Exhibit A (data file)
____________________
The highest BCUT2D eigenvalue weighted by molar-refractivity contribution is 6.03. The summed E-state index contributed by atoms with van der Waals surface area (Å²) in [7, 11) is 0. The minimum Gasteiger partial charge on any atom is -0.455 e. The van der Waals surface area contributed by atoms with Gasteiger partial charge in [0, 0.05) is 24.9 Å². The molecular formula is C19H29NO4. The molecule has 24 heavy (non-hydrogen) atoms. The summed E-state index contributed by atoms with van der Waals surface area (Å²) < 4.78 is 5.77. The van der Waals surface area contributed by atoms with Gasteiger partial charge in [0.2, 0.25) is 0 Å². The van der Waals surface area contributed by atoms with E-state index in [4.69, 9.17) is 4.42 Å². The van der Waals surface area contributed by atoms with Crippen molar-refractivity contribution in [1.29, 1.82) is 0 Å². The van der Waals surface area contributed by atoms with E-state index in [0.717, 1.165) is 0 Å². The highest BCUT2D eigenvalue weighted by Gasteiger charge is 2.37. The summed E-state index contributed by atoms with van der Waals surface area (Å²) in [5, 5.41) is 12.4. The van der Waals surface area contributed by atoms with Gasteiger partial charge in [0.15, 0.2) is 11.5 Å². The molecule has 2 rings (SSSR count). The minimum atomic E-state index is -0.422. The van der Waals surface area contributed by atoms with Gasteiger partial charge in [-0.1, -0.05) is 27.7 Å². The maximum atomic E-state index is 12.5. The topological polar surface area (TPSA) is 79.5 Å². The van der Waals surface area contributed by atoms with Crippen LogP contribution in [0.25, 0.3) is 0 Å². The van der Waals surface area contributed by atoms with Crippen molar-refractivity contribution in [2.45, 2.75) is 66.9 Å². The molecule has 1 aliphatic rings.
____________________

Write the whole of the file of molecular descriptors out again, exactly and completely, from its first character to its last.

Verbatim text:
The highest BCUT2D eigenvalue weighted by molar-refractivity contribution is 6.03. The summed E-state index contributed by atoms with van der Waals surface area (Å²) in [7, 11) is 0. The minimum Gasteiger partial charge on any atom is -0.455 e. The van der Waals surface area contributed by atoms with Gasteiger partial charge in [0, 0.05) is 24.9 Å². The molecular formula is C19H29NO4. The molecule has 24 heavy (non-hydrogen) atoms. The summed E-state index contributed by atoms with van der Waals surface area (Å²) < 4.78 is 5.77. The van der Waals surface area contributed by atoms with Gasteiger partial charge in [0.2, 0.25) is 0 Å². The van der Waals surface area contributed by atoms with E-state index in [4.69, 9.17) is 4.42 Å². The van der Waals surface area contributed by atoms with Crippen molar-refractivity contribution in [1.29, 1.82) is 0 Å². The van der Waals surface area contributed by atoms with E-state index in [0.717, 1.165) is 0 Å². The highest BCUT2D eigenvalue weighted by Gasteiger charge is 2.37. The summed E-state index contributed by atoms with van der Waals surface area (Å²) in [5, 5.41) is 12.4. The van der Waals surface area contributed by atoms with Gasteiger partial charge in [0.15, 0.2) is 11.5 Å². The molecule has 2 rings (SSSR count). The minimum atomic E-state index is -0.422. The van der Waals surface area contributed by atoms with Gasteiger partial charge in [-0.1, -0.05) is 27.7 Å². The maximum atomic E-state index is 12.5. The topological polar surface area (TPSA) is 79.5 Å². The van der Waals surface area contributed by atoms with Crippen LogP contribution in [0.25, 0.3) is 0 Å². The van der Waals surface area contributed by atoms with Crippen molar-refractivity contribution in [2.45, 2.75) is 66.9 Å². The molecule has 1 aliphatic rings.